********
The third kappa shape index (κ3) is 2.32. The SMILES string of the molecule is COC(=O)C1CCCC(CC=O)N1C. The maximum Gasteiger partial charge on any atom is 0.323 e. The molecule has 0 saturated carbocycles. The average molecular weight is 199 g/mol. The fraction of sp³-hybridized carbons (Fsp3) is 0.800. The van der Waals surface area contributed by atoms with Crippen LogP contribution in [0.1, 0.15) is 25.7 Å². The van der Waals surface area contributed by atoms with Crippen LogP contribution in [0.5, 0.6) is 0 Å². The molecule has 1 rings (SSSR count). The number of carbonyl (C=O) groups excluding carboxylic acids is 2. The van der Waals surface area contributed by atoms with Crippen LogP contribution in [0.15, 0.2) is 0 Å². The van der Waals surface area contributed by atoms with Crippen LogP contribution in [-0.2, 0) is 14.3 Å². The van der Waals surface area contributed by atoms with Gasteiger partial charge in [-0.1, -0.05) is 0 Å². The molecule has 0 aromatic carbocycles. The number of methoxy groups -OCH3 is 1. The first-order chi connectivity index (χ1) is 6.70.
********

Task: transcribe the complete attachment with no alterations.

The third kappa shape index (κ3) is 2.32. The SMILES string of the molecule is COC(=O)C1CCCC(CC=O)N1C. The maximum Gasteiger partial charge on any atom is 0.323 e. The molecule has 0 saturated carbocycles. The average molecular weight is 199 g/mol. The fraction of sp³-hybridized carbons (Fsp3) is 0.800. The van der Waals surface area contributed by atoms with Crippen LogP contribution in [0.1, 0.15) is 25.7 Å². The van der Waals surface area contributed by atoms with Crippen LogP contribution in [0.5, 0.6) is 0 Å². The molecule has 1 rings (SSSR count). The number of carbonyl (C=O) groups excluding carboxylic acids is 2. The van der Waals surface area contributed by atoms with Crippen LogP contribution in [0.15, 0.2) is 0 Å². The van der Waals surface area contributed by atoms with Crippen LogP contribution in [-0.2, 0) is 14.3 Å². The van der Waals surface area contributed by atoms with Gasteiger partial charge in [-0.1, -0.05) is 0 Å². The molecule has 0 aromatic carbocycles. The number of methoxy groups -OCH3 is 1. The first-order chi connectivity index (χ1) is 6.70.